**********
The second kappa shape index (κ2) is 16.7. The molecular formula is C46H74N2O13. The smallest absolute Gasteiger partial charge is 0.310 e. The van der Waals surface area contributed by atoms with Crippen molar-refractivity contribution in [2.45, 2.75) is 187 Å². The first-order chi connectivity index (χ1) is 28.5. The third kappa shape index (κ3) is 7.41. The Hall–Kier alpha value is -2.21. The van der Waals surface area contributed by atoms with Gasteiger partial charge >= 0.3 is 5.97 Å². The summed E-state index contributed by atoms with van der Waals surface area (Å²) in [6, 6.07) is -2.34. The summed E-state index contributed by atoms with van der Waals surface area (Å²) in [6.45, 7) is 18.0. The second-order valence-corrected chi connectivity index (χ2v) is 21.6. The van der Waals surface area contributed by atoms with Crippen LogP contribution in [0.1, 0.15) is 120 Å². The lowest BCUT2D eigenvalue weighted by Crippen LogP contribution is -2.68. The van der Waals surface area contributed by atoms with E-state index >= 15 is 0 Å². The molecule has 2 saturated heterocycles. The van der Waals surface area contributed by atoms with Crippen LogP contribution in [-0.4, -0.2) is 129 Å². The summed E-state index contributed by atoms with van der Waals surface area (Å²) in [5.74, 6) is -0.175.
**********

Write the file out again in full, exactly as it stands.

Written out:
The second kappa shape index (κ2) is 16.7. The molecular formula is C46H74N2O13. The smallest absolute Gasteiger partial charge is 0.310 e. The van der Waals surface area contributed by atoms with Crippen molar-refractivity contribution in [2.45, 2.75) is 187 Å². The first-order chi connectivity index (χ1) is 28.5. The third kappa shape index (κ3) is 7.41. The Hall–Kier alpha value is -2.21. The van der Waals surface area contributed by atoms with Gasteiger partial charge >= 0.3 is 5.97 Å². The summed E-state index contributed by atoms with van der Waals surface area (Å²) in [6, 6.07) is -2.34. The summed E-state index contributed by atoms with van der Waals surface area (Å²) in [6.45, 7) is 18.0. The second-order valence-corrected chi connectivity index (χ2v) is 21.6. The van der Waals surface area contributed by atoms with Crippen LogP contribution in [0.1, 0.15) is 120 Å². The lowest BCUT2D eigenvalue weighted by Crippen LogP contribution is -2.68. The van der Waals surface area contributed by atoms with E-state index >= 15 is 0 Å². The molecule has 2 saturated heterocycles. The van der Waals surface area contributed by atoms with Crippen LogP contribution in [-0.4, -0.2) is 129 Å². The summed E-state index contributed by atoms with van der Waals surface area (Å²) in [5.74, 6) is -0.175.